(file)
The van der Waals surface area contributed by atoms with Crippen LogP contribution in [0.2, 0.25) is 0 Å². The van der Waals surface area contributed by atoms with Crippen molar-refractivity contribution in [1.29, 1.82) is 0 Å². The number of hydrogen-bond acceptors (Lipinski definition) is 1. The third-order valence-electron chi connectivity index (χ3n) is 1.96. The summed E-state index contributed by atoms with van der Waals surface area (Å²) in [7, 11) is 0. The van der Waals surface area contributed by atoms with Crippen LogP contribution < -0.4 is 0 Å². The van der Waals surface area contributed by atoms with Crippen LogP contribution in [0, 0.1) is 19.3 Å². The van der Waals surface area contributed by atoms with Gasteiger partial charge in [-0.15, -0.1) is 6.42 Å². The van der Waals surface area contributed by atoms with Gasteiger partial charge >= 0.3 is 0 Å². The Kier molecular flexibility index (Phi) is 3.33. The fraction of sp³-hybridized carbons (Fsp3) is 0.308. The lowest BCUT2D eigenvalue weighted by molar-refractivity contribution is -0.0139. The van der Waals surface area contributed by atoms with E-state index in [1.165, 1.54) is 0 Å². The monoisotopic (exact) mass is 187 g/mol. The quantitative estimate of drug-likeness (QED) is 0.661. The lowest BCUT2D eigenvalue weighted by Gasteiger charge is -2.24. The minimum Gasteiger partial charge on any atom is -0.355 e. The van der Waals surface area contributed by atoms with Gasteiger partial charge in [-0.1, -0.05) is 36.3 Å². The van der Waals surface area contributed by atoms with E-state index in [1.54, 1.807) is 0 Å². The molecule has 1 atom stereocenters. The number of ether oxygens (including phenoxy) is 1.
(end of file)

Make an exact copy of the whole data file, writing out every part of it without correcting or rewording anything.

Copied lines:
The van der Waals surface area contributed by atoms with Crippen LogP contribution in [0.2, 0.25) is 0 Å². The van der Waals surface area contributed by atoms with Crippen molar-refractivity contribution in [1.29, 1.82) is 0 Å². The number of hydrogen-bond acceptors (Lipinski definition) is 1. The third-order valence-electron chi connectivity index (χ3n) is 1.96. The summed E-state index contributed by atoms with van der Waals surface area (Å²) in [7, 11) is 0. The van der Waals surface area contributed by atoms with Crippen LogP contribution < -0.4 is 0 Å². The van der Waals surface area contributed by atoms with Crippen LogP contribution in [0, 0.1) is 19.3 Å². The van der Waals surface area contributed by atoms with Gasteiger partial charge in [-0.15, -0.1) is 6.42 Å². The van der Waals surface area contributed by atoms with Gasteiger partial charge >= 0.3 is 0 Å². The Kier molecular flexibility index (Phi) is 3.33. The fraction of sp³-hybridized carbons (Fsp3) is 0.308. The lowest BCUT2D eigenvalue weighted by molar-refractivity contribution is -0.0139. The van der Waals surface area contributed by atoms with E-state index in [1.165, 1.54) is 0 Å². The monoisotopic (exact) mass is 187 g/mol. The quantitative estimate of drug-likeness (QED) is 0.661. The lowest BCUT2D eigenvalue weighted by Gasteiger charge is -2.24. The minimum Gasteiger partial charge on any atom is -0.355 e. The van der Waals surface area contributed by atoms with Gasteiger partial charge in [-0.1, -0.05) is 36.3 Å². The van der Waals surface area contributed by atoms with E-state index in [1.54, 1.807) is 0 Å². The molecule has 1 atom stereocenters. The number of ether oxygens (including phenoxy) is 1.